nep-dcm New Economics Papers
on Discrete Choice Models
Issue of 2006‒08‒05
seven papers chosen by
Philip Yu
Hong Kong University

  1. Interpreting and using heterogeneous choice and generalized ordered logit models By Richard Williams
  3. Eliciting the Demand for Long Term Care Coverage: A Discrete Choice Modelling Analysis By Rinaldo Brau; Matteo Lippi Bruni
  4. Time Series of Count Data : Modelling and Estimation By Jung, Robert; Kukuk, Martin; Liesenfeld, Roman
  5. Personal and Job Characteristics Associated with Underemployment By Roger Wilkins
  6. Characteristics of the household sector of the hidden economy in an emerging economy By Sandra Sookram; Friedrich G. Schneider; Patrick Kent Watson
  7. Accounting for distress in bank mergers By Koetter, Michael; Bos, Jaap W. B.; Heid, Frank; Kool, Clemens J. M.; Kolari, James W.; Porath, Daniel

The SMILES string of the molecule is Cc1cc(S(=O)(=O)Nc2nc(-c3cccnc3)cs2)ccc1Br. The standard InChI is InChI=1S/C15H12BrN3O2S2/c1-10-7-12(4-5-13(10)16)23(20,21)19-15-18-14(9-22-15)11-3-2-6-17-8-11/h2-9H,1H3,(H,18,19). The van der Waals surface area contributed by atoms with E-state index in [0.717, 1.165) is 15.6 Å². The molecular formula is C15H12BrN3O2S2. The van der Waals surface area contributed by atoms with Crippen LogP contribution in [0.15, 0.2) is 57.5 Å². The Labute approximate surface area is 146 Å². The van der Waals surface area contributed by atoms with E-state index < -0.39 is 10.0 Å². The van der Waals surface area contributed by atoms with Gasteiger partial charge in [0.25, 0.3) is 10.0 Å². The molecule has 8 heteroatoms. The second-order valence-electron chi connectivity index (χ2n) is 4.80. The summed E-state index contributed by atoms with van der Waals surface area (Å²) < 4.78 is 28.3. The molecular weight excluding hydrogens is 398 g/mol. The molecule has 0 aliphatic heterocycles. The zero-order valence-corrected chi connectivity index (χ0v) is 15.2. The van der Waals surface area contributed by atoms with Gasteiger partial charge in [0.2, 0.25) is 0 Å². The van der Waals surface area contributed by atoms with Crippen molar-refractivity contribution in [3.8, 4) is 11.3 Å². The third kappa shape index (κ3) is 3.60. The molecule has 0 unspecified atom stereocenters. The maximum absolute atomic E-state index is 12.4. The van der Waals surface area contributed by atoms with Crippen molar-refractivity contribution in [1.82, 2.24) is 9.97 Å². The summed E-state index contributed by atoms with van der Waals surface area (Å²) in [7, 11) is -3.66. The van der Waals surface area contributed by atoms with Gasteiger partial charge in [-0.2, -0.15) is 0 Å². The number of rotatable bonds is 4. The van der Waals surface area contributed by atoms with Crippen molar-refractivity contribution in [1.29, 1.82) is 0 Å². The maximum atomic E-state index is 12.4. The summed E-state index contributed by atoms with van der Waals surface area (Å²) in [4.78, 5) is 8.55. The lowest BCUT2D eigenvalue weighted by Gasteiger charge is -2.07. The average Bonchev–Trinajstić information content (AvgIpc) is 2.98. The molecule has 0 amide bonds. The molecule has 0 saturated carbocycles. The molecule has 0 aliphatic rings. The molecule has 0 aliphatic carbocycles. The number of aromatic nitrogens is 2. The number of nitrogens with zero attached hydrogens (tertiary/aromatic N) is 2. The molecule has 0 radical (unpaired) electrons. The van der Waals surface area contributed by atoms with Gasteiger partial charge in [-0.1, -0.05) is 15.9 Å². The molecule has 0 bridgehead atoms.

1. By: Richard Williams (Notre Dame Sociology)
    Abstract: The assumptions of the ordered logit/probit models estimated by ologit and oprobit are often violated. When an ordinal regression model incorrectly assumes that error variances are the same for all cases, the standard errors are wrong and (unlike OLS regression) the parameter estimates are biased. Heterogeneous choice/ location-scale models, which can be estimated with the user-written program oglm, explicitly specify the determinants of heteroskedasticity in an attempt to correct for it. Further, these models can be used when the variance/variability of underlying attitudes is itself of substantive interest. In other instances, the parallel lines assumption of the ordered logit/probit model is violated; in such cases, a generalized ordered logit/probit model (estimated via gologit2) may be called for. This paper talks about how to interpret and use the models that are estimated by oglm and gologit2. We talk about key assumptions behind the models, when each type of model may be appropriate, when the models may be problematic, and how to interpret the results and make them easier to understand.
    Date: 2006–07–23